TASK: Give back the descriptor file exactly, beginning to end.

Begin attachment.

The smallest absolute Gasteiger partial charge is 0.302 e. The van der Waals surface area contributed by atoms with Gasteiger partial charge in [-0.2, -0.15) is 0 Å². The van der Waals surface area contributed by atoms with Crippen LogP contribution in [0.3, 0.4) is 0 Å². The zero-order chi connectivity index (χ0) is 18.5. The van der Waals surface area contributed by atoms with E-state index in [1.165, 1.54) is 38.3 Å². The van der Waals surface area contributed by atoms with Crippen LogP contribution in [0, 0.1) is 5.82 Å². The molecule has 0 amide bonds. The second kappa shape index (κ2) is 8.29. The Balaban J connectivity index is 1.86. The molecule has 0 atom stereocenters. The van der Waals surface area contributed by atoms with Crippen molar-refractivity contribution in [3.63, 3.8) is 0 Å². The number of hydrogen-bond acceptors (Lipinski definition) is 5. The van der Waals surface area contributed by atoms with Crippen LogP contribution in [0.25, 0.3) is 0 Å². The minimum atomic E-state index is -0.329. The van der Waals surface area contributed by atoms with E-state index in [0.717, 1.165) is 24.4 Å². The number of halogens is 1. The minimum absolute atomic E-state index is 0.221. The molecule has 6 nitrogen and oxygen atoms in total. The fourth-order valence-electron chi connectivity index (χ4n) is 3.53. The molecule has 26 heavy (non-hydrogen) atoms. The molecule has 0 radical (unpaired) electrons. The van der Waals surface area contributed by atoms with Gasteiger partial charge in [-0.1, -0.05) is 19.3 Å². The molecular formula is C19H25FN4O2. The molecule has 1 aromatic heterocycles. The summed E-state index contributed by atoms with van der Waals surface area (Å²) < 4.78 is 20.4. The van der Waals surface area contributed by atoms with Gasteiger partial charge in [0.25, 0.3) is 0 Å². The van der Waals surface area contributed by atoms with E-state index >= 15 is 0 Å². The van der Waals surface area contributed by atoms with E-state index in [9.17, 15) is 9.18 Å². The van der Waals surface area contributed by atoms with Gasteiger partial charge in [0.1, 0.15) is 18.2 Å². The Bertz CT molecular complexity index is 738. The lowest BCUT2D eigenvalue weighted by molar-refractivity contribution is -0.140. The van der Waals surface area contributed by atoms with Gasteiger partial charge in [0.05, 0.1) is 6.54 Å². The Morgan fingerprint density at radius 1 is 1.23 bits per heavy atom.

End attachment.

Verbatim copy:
The smallest absolute Gasteiger partial charge is 0.302 e. The van der Waals surface area contributed by atoms with Gasteiger partial charge in [-0.2, -0.15) is 0 Å². The van der Waals surface area contributed by atoms with Crippen LogP contribution in [0.3, 0.4) is 0 Å². The zero-order chi connectivity index (χ0) is 18.5. The van der Waals surface area contributed by atoms with E-state index in [1.165, 1.54) is 38.3 Å². The van der Waals surface area contributed by atoms with Crippen LogP contribution in [0, 0.1) is 5.82 Å². The molecule has 0 amide bonds. The second kappa shape index (κ2) is 8.29. The Balaban J connectivity index is 1.86. The molecule has 0 atom stereocenters. The van der Waals surface area contributed by atoms with Crippen molar-refractivity contribution in [3.63, 3.8) is 0 Å². The number of hydrogen-bond acceptors (Lipinski definition) is 5. The van der Waals surface area contributed by atoms with Crippen LogP contribution in [0.25, 0.3) is 0 Å². The minimum atomic E-state index is -0.329. The van der Waals surface area contributed by atoms with E-state index in [0.717, 1.165) is 24.4 Å². The number of halogens is 1. The minimum absolute atomic E-state index is 0.221. The molecule has 6 nitrogen and oxygen atoms in total. The fourth-order valence-electron chi connectivity index (χ4n) is 3.53. The molecule has 26 heavy (non-hydrogen) atoms. The molecule has 0 radical (unpaired) electrons. The van der Waals surface area contributed by atoms with Gasteiger partial charge in [-0.1, -0.05) is 19.3 Å². The molecular formula is C19H25FN4O2. The molecule has 1 aromatic heterocycles. The summed E-state index contributed by atoms with van der Waals surface area (Å²) < 4.78 is 20.4. The van der Waals surface area contributed by atoms with Gasteiger partial charge in [0.25, 0.3) is 0 Å². The van der Waals surface area contributed by atoms with E-state index >= 15 is 0 Å². The van der Waals surface area contributed by atoms with E-state index in [9.17, 15) is 9.18 Å². The van der Waals surface area contributed by atoms with Gasteiger partial charge in [0.1, 0.15) is 18.2 Å². The Bertz CT molecular complexity index is 738. The lowest BCUT2D eigenvalue weighted by molar-refractivity contribution is -0.140. The van der Waals surface area contributed by atoms with Gasteiger partial charge in [0.05, 0.1) is 6.54 Å². The Morgan fingerprint density at radius 1 is 1.23 bits per heavy atom.